Dear Design Martyrs: There’s No Such Thing As ‘Work-Life Balance’ If Your Career Is Your Calling

Posted inDesign Inspiration

“Dear Design Martyrs” is PRINTmag’s latest advice column from Debbie Millman. Debbie will respond to your most burning questions about design, branding, work-life balance, and so much more.


Dear Design Martyrs,

I’ve been working as an art director in an advertising agency for three years. Each year I seem to work harder and harder, and I feel like I have no life. Is it wrong to talk to my boss about my life-work balance?

Sincerely,

Longing on Long Island

Dear Longing,

To become the best at something, you have to work really, really hard at becoming the best. 

You don’t start out being the best. You must work harder than everyone else. That makes it more difficult to have what some people refer to as “work-life balance.” Work-life balance, of course, is having a life that has a balance between work and non-work activities.

I probably should tell you right off the bat that I do not believe in work-life balance. I believe that if you view your work as a calling, it is a labor of love rather than something laborious. If you see your work as a calling, you are not approaching the number of hours you are working with a sense of dread or counting the minutes until the weekend. Your calling can become a life-affirming engagement that can provide its own balance and spiritual nourishment. Ironically, it takes hard work to achieve this as well.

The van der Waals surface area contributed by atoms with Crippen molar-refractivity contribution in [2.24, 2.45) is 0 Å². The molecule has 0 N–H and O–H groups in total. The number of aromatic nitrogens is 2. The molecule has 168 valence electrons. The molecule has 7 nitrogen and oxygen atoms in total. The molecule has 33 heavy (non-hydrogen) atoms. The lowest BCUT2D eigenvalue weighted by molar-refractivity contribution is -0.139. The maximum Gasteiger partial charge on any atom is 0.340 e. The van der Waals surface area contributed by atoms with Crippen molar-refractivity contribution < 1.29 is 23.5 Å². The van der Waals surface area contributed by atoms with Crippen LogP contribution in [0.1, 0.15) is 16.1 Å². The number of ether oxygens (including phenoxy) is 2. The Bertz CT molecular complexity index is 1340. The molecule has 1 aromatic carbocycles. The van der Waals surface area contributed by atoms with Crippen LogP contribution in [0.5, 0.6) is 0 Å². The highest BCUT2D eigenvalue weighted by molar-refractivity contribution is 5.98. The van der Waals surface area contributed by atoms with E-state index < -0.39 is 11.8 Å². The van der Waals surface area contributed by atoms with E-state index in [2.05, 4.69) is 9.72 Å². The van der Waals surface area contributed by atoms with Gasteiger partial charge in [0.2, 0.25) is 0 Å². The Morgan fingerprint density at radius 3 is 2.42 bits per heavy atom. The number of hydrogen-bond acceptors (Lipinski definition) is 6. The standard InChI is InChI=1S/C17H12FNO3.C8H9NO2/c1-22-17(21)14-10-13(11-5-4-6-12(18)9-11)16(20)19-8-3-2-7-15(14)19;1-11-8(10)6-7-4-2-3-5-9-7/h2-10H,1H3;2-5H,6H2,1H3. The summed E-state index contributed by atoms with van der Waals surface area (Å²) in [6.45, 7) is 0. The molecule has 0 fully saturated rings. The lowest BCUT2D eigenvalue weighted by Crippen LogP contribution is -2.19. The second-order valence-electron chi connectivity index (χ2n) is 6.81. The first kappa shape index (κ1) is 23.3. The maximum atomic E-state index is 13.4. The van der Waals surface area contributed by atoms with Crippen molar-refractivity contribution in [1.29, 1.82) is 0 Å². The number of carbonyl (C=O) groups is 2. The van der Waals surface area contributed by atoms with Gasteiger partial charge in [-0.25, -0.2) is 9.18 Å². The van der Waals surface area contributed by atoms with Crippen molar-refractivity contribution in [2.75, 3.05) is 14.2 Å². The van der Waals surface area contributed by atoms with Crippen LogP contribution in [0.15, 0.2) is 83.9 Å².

When you are in your 20s and 30s and want to have a remarkable, fulfilling career, you must work hard. If you don’t work harder than everyone else, you will not get ahead. Further, if you are looking for a work-life balance in your 20s or 30s, you are likely in the wrong career. If you are doing something you love, you don’t want life-work balance. If you aren’t getting the promotion or financial raise that you want at work, consider asking yourself the following:

What benefit are you providing? Are you making a difference with the work you are doing? 

If you aren’t able to tangibly answer those questions, then you aren’t working hard enough.

You will work as hard at something you hate as you do at something you love, so even if you aren’t working at your dream job and have to slog through a 40-hour workweek on the clock, you are certainly not going to have much fun living while you seek to balance the bridge between work and life.


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